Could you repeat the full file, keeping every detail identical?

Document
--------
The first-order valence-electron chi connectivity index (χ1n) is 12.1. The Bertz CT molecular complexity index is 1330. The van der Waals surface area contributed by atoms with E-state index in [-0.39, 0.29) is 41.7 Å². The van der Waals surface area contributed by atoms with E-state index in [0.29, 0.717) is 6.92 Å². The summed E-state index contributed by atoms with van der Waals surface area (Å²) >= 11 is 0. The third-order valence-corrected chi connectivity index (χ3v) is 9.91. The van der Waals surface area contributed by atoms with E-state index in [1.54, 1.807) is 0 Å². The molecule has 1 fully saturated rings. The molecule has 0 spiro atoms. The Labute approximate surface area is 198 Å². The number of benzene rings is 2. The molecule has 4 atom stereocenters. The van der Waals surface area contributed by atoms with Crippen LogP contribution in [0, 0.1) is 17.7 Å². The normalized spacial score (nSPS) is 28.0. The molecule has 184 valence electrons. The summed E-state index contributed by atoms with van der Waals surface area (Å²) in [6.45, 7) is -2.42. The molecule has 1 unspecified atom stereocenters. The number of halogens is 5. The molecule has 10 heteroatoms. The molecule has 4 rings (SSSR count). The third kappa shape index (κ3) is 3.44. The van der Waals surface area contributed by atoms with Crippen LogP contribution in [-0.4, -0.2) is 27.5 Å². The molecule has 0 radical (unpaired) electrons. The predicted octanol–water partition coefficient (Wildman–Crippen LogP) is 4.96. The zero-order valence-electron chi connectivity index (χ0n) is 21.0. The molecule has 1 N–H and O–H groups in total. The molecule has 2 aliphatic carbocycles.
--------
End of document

The first-order valence-electron chi connectivity index (χ1n) is 12.1. The Bertz CT molecular complexity index is 1330. The van der Waals surface area contributed by atoms with E-state index in [-0.39, 0.29) is 41.7 Å². The van der Waals surface area contributed by atoms with E-state index in [0.29, 0.717) is 6.92 Å². The summed E-state index contributed by atoms with van der Waals surface area (Å²) >= 11 is 0. The third-order valence-corrected chi connectivity index (χ3v) is 9.91. The van der Waals surface area contributed by atoms with E-state index in [1.54, 1.807) is 0 Å². The molecule has 1 fully saturated rings. The molecule has 0 spiro atoms. The Labute approximate surface area is 198 Å². The number of benzene rings is 2. The molecule has 4 atom stereocenters. The van der Waals surface area contributed by atoms with Crippen LogP contribution in [0, 0.1) is 17.7 Å². The normalized spacial score (nSPS) is 28.0. The molecule has 184 valence electrons. The summed E-state index contributed by atoms with van der Waals surface area (Å²) in [6.45, 7) is -2.42. The molecule has 1 unspecified atom stereocenters. The number of halogens is 5. The molecule has 10 heteroatoms. The molecule has 4 rings (SSSR count). The third kappa shape index (κ3) is 3.44. The van der Waals surface area contributed by atoms with Crippen LogP contribution in [-0.4, -0.2) is 27.5 Å². The molecule has 0 radical (unpaired) electrons. The predicted octanol–water partition coefficient (Wildman–Crippen LogP) is 4.96. The zero-order valence-electron chi connectivity index (χ0n) is 21.0. The molecule has 1 N–H and O–H groups in total. The molecule has 2 aliphatic carbocycles.